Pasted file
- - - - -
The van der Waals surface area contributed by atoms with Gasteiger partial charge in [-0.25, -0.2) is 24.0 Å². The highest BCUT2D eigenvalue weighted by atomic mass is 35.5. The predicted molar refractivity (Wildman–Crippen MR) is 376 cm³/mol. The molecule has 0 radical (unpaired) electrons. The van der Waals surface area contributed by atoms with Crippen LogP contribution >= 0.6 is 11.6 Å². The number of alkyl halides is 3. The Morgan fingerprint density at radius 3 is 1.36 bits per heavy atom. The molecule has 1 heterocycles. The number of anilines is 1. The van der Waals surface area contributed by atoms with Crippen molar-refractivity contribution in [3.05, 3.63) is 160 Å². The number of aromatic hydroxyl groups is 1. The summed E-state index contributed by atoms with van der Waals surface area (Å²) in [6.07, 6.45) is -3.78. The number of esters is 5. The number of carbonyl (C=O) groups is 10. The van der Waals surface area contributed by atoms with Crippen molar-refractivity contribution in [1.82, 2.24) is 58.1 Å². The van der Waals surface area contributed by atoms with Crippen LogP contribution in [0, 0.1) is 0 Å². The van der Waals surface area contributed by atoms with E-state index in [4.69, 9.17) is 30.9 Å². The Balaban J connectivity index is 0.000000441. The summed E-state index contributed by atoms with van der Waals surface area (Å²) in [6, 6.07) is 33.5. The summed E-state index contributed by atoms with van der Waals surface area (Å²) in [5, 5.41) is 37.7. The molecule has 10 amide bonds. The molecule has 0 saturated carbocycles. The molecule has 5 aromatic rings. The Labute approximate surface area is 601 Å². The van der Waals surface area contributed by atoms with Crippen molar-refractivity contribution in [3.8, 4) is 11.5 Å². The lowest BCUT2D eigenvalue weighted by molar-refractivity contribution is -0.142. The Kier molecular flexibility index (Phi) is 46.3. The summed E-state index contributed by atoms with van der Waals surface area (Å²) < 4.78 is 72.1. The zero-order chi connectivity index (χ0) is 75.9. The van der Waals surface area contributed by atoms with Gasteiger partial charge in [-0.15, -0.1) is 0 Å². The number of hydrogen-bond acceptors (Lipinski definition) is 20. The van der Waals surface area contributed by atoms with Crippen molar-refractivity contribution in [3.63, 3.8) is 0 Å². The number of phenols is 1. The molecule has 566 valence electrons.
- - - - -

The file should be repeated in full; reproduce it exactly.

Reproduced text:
The van der Waals surface area contributed by atoms with Gasteiger partial charge in [-0.25, -0.2) is 24.0 Å². The highest BCUT2D eigenvalue weighted by atomic mass is 35.5. The predicted molar refractivity (Wildman–Crippen MR) is 376 cm³/mol. The molecule has 0 radical (unpaired) electrons. The van der Waals surface area contributed by atoms with Crippen LogP contribution >= 0.6 is 11.6 Å². The number of alkyl halides is 3. The Morgan fingerprint density at radius 3 is 1.36 bits per heavy atom. The molecule has 1 heterocycles. The number of anilines is 1. The van der Waals surface area contributed by atoms with Crippen molar-refractivity contribution in [3.05, 3.63) is 160 Å². The number of aromatic hydroxyl groups is 1. The summed E-state index contributed by atoms with van der Waals surface area (Å²) in [6.07, 6.45) is -3.78. The number of esters is 5. The number of carbonyl (C=O) groups is 10. The van der Waals surface area contributed by atoms with Crippen molar-refractivity contribution in [1.82, 2.24) is 58.1 Å². The van der Waals surface area contributed by atoms with Crippen LogP contribution in [0, 0.1) is 0 Å². The van der Waals surface area contributed by atoms with E-state index in [4.69, 9.17) is 30.9 Å². The Balaban J connectivity index is 0.000000441. The summed E-state index contributed by atoms with van der Waals surface area (Å²) in [6, 6.07) is 33.5. The summed E-state index contributed by atoms with van der Waals surface area (Å²) in [5, 5.41) is 37.7. The molecule has 10 amide bonds. The molecule has 0 saturated carbocycles. The molecule has 5 aromatic rings. The Labute approximate surface area is 601 Å². The van der Waals surface area contributed by atoms with Crippen molar-refractivity contribution in [3.8, 4) is 11.5 Å². The lowest BCUT2D eigenvalue weighted by molar-refractivity contribution is -0.142. The Kier molecular flexibility index (Phi) is 46.3. The summed E-state index contributed by atoms with van der Waals surface area (Å²) < 4.78 is 72.1. The zero-order chi connectivity index (χ0) is 75.9. The van der Waals surface area contributed by atoms with Gasteiger partial charge in [-0.15, -0.1) is 0 Å². The number of hydrogen-bond acceptors (Lipinski definition) is 20. The van der Waals surface area contributed by atoms with Crippen molar-refractivity contribution in [3.63, 3.8) is 0 Å². The number of phenols is 1. The molecule has 566 valence electrons.